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In the brick industry, large amounts of raw fuel are often poured into the kiln to create a color effect known as “flashing.” For those involved in the manufacture of brick, flashing is a necessary evil. It is costly, difficult to control, and can cause unwanted stack emissions. If it could be eliminated from the process, nearly everyone involved in firing would likely stop using the technique immediately. So why is it such a frequent practice?
The look of brick is its best selling point, and the market will continue to demand the “flashed” look in the finished product. How it is produced is of little consequence to the customers. And flashing has been the only way to achieve that look—until now.
Simulated FlashingA new coating (developed by Southern Color & Chemical Co.) is available that duplicates not only the colors, but also the patterns and effects of flashing. This method of coloring allows for control and versatility that would be difficult, if not impossible, to achieve by normal coating methods. The colors are applied using a spray system (supplied by Multi-Spray & Pneumatics, Ltd.) that gives the manufacturer precise control of where the colors are applied. Several colors can be sprayed intermittently to get a varied look.
The spray system uses air to atomize the fluid through a spray gun that has no needle. The fluid is turned on and off using an air-controlled diaphragm. The on/off air is controlled with a programmable logic controller (PLC) that is programmed by the operator. Diaphragm pumps deliver color slurries through fluid regulators so that the pressure can be precisely controlled. This control enables consistent, repeatable color application.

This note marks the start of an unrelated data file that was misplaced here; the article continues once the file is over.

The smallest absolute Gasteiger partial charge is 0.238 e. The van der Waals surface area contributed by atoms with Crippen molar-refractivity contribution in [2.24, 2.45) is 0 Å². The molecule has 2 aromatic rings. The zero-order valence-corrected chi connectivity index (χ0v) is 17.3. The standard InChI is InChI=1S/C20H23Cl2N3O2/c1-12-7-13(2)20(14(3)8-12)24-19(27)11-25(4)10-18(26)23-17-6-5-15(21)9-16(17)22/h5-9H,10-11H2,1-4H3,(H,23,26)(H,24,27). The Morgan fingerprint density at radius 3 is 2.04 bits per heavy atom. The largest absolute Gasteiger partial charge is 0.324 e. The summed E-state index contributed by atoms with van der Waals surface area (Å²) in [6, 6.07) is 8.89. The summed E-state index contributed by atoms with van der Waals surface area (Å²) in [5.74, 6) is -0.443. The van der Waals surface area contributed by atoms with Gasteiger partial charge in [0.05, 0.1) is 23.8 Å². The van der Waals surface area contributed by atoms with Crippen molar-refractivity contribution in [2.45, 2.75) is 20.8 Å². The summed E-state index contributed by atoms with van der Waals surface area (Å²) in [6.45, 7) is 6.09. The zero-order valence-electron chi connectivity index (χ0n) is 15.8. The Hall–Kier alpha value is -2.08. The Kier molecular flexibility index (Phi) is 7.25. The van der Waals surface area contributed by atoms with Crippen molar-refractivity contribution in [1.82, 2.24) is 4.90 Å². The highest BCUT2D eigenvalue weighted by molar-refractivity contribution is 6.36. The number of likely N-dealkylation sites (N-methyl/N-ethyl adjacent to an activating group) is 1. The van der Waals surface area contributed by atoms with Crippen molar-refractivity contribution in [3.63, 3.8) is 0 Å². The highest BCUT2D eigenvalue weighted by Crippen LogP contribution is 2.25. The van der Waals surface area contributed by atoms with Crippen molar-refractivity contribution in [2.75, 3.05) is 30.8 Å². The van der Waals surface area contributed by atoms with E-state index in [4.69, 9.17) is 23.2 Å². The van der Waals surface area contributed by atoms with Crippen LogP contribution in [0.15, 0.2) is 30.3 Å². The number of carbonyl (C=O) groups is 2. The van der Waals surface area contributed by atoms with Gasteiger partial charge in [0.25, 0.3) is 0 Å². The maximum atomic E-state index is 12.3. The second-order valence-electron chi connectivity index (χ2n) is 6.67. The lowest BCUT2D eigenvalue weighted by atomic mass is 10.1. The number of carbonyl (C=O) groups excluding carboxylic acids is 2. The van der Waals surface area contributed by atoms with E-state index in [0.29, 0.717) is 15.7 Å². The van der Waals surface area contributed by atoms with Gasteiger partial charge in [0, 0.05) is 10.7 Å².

On a typical setup, each color goes to two individually controlled guns. By changing the orifice size in the guns, the user can vary the amount of color applied, which adds to the variation in appearance and keeps the color application from looking mechanical. The most commonly installed system sprays three colors through six guns that are housed in a booth. The booth can be rolled into place, and then rolled away when not in use. The colors are pumped from 26-gallon poly tanks that are constantly stirred to ensure color consistency. Pressure for the atomizing air is controlled by regulators in the control panel, which also contains the PLC.
The color is typically applied to the brick column as it exits the extruder and is dry before it reaches the setting stage—no smearing or bleed-through has been observed on any of the plant trials. The color can also be sprayed on wet molded or dry brick without any adverse effects in durability or performance. Samples from all three application methods have been acid-washed (a standard coating-durability test) without any ill effects.
The equipment for such a system is not cheap—a typical system spraying three colors runs about $60,000, and the coating itself costs around $2 per 1,000 brick. But by reducing fuel usage and increasing efficiency and repeatability, such a system can usually pay for itself in a short period of time. Additionally, eliminating flashing can greatly reduce stack emissions, making environmental compliance more easily attainable.
Color DuplicationThe coatings have been developed through trial and error in a lab and in various brick plants, and are achieved by blending pigments and minerals, both natural and synthetic. So far, nearly every color commonly seen on flashed brick has been duplicated using these coatings, including gun metal blue, shades of black and brown, and hues in gold to orange. Customized formulas can be made to match the color variations found from plant to plant, and there are few limitations with regard to how many colors can be achieved.
No longer are brick producers limited by their materials and kiln as to what colors they can produce—the only limit is their own imagination.